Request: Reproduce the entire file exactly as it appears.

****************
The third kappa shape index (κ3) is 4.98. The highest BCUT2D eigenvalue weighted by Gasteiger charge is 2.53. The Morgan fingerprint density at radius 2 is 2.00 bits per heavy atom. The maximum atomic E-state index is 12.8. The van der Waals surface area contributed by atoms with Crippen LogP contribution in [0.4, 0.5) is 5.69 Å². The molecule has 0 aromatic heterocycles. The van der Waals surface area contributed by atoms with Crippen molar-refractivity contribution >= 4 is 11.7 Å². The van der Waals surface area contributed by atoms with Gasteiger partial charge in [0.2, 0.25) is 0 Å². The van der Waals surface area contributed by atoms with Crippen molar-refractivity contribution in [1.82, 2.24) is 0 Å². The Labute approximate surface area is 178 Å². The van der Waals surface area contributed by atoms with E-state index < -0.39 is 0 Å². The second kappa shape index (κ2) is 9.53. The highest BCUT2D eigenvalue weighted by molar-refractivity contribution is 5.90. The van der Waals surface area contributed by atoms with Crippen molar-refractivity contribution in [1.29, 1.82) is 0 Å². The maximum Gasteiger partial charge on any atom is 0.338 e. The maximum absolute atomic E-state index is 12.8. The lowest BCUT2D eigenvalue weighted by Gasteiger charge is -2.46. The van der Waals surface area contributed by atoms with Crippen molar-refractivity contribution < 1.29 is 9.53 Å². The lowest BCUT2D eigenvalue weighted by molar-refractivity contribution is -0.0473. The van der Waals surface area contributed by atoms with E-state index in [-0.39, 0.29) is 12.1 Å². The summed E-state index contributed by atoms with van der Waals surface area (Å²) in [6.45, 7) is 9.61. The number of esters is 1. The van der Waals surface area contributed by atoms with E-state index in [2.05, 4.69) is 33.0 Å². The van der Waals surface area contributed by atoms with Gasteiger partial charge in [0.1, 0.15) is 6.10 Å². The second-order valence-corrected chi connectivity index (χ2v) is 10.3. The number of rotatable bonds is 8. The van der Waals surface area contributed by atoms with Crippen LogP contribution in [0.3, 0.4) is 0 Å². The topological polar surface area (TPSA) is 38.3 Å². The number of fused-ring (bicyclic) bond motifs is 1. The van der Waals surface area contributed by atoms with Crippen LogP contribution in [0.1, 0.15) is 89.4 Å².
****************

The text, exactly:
The third kappa shape index (κ3) is 4.98. The highest BCUT2D eigenvalue weighted by Gasteiger charge is 2.53. The Morgan fingerprint density at radius 2 is 2.00 bits per heavy atom. The maximum atomic E-state index is 12.8. The van der Waals surface area contributed by atoms with Crippen LogP contribution in [0.4, 0.5) is 5.69 Å². The molecule has 0 aromatic heterocycles. The van der Waals surface area contributed by atoms with Crippen molar-refractivity contribution >= 4 is 11.7 Å². The van der Waals surface area contributed by atoms with Gasteiger partial charge in [0.2, 0.25) is 0 Å². The van der Waals surface area contributed by atoms with Crippen molar-refractivity contribution in [1.82, 2.24) is 0 Å². The Labute approximate surface area is 178 Å². The van der Waals surface area contributed by atoms with E-state index < -0.39 is 0 Å². The second kappa shape index (κ2) is 9.53. The highest BCUT2D eigenvalue weighted by molar-refractivity contribution is 5.90. The van der Waals surface area contributed by atoms with Crippen molar-refractivity contribution in [1.29, 1.82) is 0 Å². The maximum Gasteiger partial charge on any atom is 0.338 e. The maximum absolute atomic E-state index is 12.8. The lowest BCUT2D eigenvalue weighted by Gasteiger charge is -2.46. The van der Waals surface area contributed by atoms with Crippen molar-refractivity contribution < 1.29 is 9.53 Å². The lowest BCUT2D eigenvalue weighted by molar-refractivity contribution is -0.0473. The van der Waals surface area contributed by atoms with E-state index in [-0.39, 0.29) is 12.1 Å². The summed E-state index contributed by atoms with van der Waals surface area (Å²) in [6.45, 7) is 9.61. The number of esters is 1. The van der Waals surface area contributed by atoms with E-state index in [2.05, 4.69) is 33.0 Å². The van der Waals surface area contributed by atoms with Gasteiger partial charge in [0.1, 0.15) is 6.10 Å². The second-order valence-corrected chi connectivity index (χ2v) is 10.3. The number of rotatable bonds is 8. The van der Waals surface area contributed by atoms with Crippen LogP contribution in [0.3, 0.4) is 0 Å². The topological polar surface area (TPSA) is 38.3 Å². The number of fused-ring (bicyclic) bond motifs is 1. The van der Waals surface area contributed by atoms with Crippen LogP contribution in [0.1, 0.15) is 89.4 Å².